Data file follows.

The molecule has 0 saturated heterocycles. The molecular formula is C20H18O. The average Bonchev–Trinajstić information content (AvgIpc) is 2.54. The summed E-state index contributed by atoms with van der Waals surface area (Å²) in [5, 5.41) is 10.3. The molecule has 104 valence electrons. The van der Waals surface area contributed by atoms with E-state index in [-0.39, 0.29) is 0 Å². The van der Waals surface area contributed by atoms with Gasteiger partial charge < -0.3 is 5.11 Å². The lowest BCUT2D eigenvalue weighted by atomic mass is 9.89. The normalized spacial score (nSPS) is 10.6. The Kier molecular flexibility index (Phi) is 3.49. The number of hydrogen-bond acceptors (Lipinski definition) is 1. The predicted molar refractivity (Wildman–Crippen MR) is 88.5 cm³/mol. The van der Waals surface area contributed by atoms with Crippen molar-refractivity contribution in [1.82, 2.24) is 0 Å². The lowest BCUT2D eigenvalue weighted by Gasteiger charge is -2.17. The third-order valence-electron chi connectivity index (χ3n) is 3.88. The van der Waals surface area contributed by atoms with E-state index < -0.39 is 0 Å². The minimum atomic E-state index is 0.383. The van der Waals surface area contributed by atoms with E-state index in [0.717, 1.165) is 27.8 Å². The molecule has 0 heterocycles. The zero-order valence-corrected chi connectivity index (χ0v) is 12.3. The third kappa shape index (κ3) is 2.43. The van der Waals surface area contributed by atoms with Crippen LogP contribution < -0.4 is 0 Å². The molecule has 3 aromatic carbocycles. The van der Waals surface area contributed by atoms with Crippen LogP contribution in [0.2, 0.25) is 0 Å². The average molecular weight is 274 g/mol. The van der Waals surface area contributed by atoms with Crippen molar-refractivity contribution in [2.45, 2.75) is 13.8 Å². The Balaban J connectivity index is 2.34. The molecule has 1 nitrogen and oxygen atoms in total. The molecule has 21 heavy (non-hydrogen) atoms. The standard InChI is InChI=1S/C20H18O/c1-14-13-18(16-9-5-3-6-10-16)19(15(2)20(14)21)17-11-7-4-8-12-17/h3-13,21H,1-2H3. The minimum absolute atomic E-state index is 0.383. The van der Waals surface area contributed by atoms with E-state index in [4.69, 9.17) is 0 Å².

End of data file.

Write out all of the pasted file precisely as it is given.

The molecule has 0 saturated heterocycles. The molecular formula is C20H18O. The average Bonchev–Trinajstić information content (AvgIpc) is 2.54. The summed E-state index contributed by atoms with van der Waals surface area (Å²) in [5, 5.41) is 10.3. The molecule has 104 valence electrons. The van der Waals surface area contributed by atoms with E-state index in [-0.39, 0.29) is 0 Å². The van der Waals surface area contributed by atoms with Gasteiger partial charge < -0.3 is 5.11 Å². The lowest BCUT2D eigenvalue weighted by atomic mass is 9.89. The normalized spacial score (nSPS) is 10.6. The Kier molecular flexibility index (Phi) is 3.49. The number of hydrogen-bond acceptors (Lipinski definition) is 1. The predicted molar refractivity (Wildman–Crippen MR) is 88.5 cm³/mol. The van der Waals surface area contributed by atoms with Crippen molar-refractivity contribution in [1.82, 2.24) is 0 Å². The lowest BCUT2D eigenvalue weighted by Gasteiger charge is -2.17. The third-order valence-electron chi connectivity index (χ3n) is 3.88. The van der Waals surface area contributed by atoms with E-state index < -0.39 is 0 Å². The minimum atomic E-state index is 0.383. The van der Waals surface area contributed by atoms with E-state index in [0.717, 1.165) is 27.8 Å². The molecule has 0 heterocycles. The zero-order valence-corrected chi connectivity index (χ0v) is 12.3. The third kappa shape index (κ3) is 2.43. The van der Waals surface area contributed by atoms with Crippen LogP contribution < -0.4 is 0 Å². The molecule has 3 aromatic carbocycles. The van der Waals surface area contributed by atoms with Crippen LogP contribution in [0.2, 0.25) is 0 Å². The average molecular weight is 274 g/mol. The van der Waals surface area contributed by atoms with Crippen molar-refractivity contribution in [2.45, 2.75) is 13.8 Å². The Balaban J connectivity index is 2.34. The molecule has 1 nitrogen and oxygen atoms in total. The molecule has 21 heavy (non-hydrogen) atoms. The standard InChI is InChI=1S/C20H18O/c1-14-13-18(16-9-5-3-6-10-16)19(15(2)20(14)21)17-11-7-4-8-12-17/h3-13,21H,1-2H3. The minimum absolute atomic E-state index is 0.383. The van der Waals surface area contributed by atoms with E-state index in [4.69, 9.17) is 0 Å².